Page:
Formal Advocacy Strategies Copy

Formal Advocacy Strategies

It isn’t expected that a peer specialist would initiate formal advocacy strategies; however, it’s important to know what they are. Formal advocacy strategies generally involve bringing in an outside decision-maker. This generally occurs when informal efforts have been unable to resolve things with the person or agency with whom the client has the problem. Examples of formal advocacy strategies include grievance procedures, agency complaint processes, fair hearings, or court action.

A grievance procedure is a process for resolving problems within an organization. After a person files a grievance, there usually is an internal investigation (i.e., by someone in the organization) to determine whether a right, policy, or procedure was violated. If no violation is found, there is often an opportunity to appeal this decision. An example is the patient rights grievance procedure for persons receiving mental health or substance use disorder services within the organization.

An agency complaint process usually involves an agency that has some level of oversight over an individual or organization. After a complaint is filed, the oversight agency usually investigates it to determine if a law, policy, or procedure was violated. If so, it then may take some sort of enforcement action against the individual or organization that was the subject of the complaint. Examples are complaints against an organization or an individual counselor to the state licensing/certification authorities.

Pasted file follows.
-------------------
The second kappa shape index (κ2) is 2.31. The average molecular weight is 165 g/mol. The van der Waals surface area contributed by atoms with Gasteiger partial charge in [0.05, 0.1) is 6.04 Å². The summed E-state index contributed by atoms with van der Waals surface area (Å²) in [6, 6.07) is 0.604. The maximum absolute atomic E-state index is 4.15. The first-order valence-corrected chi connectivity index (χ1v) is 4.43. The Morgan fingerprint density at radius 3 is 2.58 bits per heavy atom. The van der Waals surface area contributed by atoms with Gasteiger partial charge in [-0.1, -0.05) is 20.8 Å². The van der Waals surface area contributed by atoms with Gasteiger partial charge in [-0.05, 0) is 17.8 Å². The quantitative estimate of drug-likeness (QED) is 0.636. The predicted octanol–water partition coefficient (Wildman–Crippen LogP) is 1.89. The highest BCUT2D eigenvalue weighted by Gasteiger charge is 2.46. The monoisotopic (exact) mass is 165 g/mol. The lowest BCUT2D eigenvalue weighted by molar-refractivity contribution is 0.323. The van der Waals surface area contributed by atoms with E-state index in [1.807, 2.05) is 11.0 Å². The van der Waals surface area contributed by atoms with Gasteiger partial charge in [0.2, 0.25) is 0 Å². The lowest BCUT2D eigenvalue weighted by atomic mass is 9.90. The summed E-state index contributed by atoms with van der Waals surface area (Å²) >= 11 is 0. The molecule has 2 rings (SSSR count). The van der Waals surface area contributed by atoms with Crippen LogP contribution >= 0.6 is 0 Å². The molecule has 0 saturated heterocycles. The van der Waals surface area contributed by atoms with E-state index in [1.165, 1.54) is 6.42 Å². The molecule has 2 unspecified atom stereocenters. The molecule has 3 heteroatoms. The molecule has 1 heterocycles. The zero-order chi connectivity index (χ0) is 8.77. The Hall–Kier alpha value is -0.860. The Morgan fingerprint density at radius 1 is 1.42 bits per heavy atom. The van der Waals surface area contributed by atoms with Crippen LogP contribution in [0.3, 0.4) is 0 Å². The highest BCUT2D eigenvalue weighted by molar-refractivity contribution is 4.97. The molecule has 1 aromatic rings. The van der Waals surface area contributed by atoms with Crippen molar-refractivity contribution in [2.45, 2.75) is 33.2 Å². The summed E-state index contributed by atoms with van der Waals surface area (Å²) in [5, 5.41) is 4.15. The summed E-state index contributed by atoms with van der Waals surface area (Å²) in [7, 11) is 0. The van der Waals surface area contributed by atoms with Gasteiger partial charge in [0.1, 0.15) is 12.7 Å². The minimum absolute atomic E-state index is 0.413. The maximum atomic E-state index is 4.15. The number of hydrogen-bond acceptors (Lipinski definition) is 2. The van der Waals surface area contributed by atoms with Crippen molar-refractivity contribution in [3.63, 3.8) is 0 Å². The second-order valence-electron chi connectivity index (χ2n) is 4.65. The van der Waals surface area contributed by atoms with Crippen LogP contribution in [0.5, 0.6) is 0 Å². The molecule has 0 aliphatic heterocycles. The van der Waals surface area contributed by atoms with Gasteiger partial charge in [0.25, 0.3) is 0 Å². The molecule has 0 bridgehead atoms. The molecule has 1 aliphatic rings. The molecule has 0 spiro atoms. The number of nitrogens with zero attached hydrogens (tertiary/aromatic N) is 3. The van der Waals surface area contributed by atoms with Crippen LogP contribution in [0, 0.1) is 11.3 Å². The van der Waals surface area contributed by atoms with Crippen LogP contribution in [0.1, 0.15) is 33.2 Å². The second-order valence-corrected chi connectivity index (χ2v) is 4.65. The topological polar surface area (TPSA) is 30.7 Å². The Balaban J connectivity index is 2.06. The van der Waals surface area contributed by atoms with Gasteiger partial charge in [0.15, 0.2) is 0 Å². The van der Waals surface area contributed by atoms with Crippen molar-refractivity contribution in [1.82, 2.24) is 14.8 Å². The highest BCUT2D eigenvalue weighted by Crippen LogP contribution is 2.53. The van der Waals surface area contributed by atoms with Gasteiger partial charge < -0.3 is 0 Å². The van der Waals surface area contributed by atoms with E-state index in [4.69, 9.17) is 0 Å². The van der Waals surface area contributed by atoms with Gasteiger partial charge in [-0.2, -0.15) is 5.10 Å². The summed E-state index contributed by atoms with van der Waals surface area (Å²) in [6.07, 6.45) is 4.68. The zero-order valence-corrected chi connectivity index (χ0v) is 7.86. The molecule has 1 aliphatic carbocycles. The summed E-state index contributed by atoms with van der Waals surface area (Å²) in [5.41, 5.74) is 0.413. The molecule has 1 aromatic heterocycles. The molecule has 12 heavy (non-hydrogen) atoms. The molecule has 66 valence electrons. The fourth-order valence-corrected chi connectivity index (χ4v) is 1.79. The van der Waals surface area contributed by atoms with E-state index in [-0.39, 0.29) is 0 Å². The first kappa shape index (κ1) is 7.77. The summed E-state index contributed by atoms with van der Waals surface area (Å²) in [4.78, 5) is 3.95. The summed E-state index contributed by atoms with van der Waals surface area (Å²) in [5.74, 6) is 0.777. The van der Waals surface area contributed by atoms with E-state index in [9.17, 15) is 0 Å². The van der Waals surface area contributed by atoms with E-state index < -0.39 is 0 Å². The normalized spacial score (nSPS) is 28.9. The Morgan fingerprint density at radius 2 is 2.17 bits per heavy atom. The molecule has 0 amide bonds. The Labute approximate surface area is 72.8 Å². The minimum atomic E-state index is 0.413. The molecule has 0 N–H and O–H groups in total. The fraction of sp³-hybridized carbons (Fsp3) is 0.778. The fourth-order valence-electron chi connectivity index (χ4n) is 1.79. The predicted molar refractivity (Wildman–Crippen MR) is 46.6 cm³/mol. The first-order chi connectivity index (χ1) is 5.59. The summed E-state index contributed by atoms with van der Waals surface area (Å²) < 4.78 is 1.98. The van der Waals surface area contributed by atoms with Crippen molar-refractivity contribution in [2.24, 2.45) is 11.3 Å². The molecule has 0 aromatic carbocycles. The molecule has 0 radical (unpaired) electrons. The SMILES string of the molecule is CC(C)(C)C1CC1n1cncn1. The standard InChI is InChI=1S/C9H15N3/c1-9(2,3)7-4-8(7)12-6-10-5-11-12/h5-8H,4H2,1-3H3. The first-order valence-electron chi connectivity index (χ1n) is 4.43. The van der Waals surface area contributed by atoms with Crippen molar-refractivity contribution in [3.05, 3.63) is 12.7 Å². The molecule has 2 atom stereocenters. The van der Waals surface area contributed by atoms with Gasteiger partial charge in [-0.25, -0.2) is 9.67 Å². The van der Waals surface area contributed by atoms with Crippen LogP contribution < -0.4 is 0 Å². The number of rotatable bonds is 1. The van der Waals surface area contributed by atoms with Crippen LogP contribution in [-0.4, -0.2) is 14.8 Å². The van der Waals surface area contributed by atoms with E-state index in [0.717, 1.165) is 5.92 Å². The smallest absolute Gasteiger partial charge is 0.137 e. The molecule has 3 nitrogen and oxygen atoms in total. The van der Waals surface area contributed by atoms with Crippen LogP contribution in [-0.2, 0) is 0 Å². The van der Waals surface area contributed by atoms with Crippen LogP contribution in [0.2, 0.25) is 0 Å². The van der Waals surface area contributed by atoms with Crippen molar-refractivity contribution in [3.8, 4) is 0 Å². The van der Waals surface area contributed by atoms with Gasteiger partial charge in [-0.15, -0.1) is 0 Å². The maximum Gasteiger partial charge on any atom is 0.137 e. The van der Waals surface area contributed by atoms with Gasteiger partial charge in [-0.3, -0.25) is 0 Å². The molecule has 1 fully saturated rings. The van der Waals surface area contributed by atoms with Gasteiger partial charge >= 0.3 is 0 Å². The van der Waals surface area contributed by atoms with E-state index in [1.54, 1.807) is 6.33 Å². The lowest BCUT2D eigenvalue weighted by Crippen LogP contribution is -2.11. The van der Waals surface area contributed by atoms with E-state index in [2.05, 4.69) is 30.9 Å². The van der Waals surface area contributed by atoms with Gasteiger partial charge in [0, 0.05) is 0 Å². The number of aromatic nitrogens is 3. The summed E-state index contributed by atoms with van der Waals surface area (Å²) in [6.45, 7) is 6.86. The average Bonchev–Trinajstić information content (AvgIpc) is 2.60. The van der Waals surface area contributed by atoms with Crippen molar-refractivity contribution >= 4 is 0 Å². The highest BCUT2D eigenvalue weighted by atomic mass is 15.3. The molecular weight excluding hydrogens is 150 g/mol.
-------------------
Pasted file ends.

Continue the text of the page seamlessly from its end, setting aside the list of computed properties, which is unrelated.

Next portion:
A fair hearing is a process that involves the use of a neutral decision-maker. Both sides have the opportunity to present their case in person. Most fair hearings involve someone called a hearing officer, who is an employee of a government agency. An individual who believes his/her rights were violated can request a fair hearing. After the hearing officer hears both parties, he or she makes a decision. If either side of the dispute disagrees with the decision, frequently it can be appealed to a court or to an appeals body which is part of the administrative agency.

Court proceedings can be either civil or criminal. In many civil cases an individual files a lawsuit against someone else whom he or she believes violated his or her legal rights. In other cases a government agency may sue an individual or organization in order to enforce a law or agency regulation. Going to court is a very complicated process with many formal rules; thus, having an attorney to help is critical. Criminal cases require a district attorney to file charges against someone who is believed to have broken a criminal law. The district attorney has discretion about whether or not to file a criminal case.

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Advantages of using these procedures may include: 1) getting someone who was not involved in the problem to investigate and make a decision that is unbiased; 2) getting a regulatory agency or court to take action against the person or agency that is causing the problem; and, 3) getting more attention to your problem or issue. Disadvantages may include a need to be better prepared and organized, the time involved in using more formal procedures, and the emotional toll that may result from a more adversarial process.